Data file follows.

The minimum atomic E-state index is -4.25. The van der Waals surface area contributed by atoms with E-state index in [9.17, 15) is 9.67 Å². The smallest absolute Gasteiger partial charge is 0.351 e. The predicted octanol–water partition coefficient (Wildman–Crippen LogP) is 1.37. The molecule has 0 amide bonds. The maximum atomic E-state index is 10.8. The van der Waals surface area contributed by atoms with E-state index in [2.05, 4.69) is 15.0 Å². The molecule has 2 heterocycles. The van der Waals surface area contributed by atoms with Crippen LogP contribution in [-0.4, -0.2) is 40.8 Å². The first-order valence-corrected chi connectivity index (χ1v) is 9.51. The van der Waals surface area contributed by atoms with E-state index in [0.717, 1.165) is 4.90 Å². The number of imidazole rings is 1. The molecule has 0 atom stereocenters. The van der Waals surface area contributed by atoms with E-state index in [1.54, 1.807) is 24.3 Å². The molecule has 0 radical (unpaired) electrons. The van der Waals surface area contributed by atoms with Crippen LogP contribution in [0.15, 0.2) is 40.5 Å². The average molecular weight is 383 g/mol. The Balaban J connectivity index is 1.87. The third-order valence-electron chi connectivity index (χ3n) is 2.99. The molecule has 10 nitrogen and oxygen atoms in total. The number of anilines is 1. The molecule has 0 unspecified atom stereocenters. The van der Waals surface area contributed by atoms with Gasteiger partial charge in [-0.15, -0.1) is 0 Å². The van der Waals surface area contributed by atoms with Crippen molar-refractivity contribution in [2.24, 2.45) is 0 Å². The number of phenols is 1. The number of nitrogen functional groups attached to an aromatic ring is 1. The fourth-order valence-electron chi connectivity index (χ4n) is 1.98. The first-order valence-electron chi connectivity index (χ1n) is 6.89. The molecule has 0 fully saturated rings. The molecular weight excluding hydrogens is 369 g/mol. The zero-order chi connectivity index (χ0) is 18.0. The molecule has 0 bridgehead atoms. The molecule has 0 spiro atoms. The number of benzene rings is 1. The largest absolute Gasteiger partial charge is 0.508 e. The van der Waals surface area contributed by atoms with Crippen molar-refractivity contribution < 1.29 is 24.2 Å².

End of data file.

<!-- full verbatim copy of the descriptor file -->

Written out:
The minimum atomic E-state index is -4.25. The van der Waals surface area contributed by atoms with E-state index in [9.17, 15) is 9.67 Å². The smallest absolute Gasteiger partial charge is 0.351 e. The predicted octanol–water partition coefficient (Wildman–Crippen LogP) is 1.37. The molecule has 0 amide bonds. The maximum atomic E-state index is 10.8. The van der Waals surface area contributed by atoms with E-state index in [2.05, 4.69) is 15.0 Å². The molecule has 2 heterocycles. The van der Waals surface area contributed by atoms with Crippen LogP contribution in [-0.4, -0.2) is 40.8 Å². The first-order valence-corrected chi connectivity index (χ1v) is 9.51. The van der Waals surface area contributed by atoms with E-state index in [0.717, 1.165) is 4.90 Å². The number of imidazole rings is 1. The molecule has 0 atom stereocenters. The van der Waals surface area contributed by atoms with E-state index in [1.54, 1.807) is 24.3 Å². The molecule has 0 radical (unpaired) electrons. The van der Waals surface area contributed by atoms with Crippen LogP contribution in [0.15, 0.2) is 40.5 Å². The average molecular weight is 383 g/mol. The Balaban J connectivity index is 1.87. The third-order valence-electron chi connectivity index (χ3n) is 2.99. The molecule has 10 nitrogen and oxygen atoms in total. The number of anilines is 1. The molecule has 0 unspecified atom stereocenters. The van der Waals surface area contributed by atoms with Gasteiger partial charge in [-0.15, -0.1) is 0 Å². The van der Waals surface area contributed by atoms with Crippen molar-refractivity contribution in [2.24, 2.45) is 0 Å². The number of phenols is 1. The number of nitrogen functional groups attached to an aromatic ring is 1. The fourth-order valence-electron chi connectivity index (χ4n) is 1.98. The first-order valence-electron chi connectivity index (χ1n) is 6.89. The molecule has 0 fully saturated rings. The molecular weight excluding hydrogens is 369 g/mol. The zero-order chi connectivity index (χ0) is 18.0. The molecule has 0 bridgehead atoms. The molecule has 0 spiro atoms. The number of benzene rings is 1. The largest absolute Gasteiger partial charge is 0.508 e. The van der Waals surface area contributed by atoms with Crippen molar-refractivity contribution < 1.29 is 24.2 Å².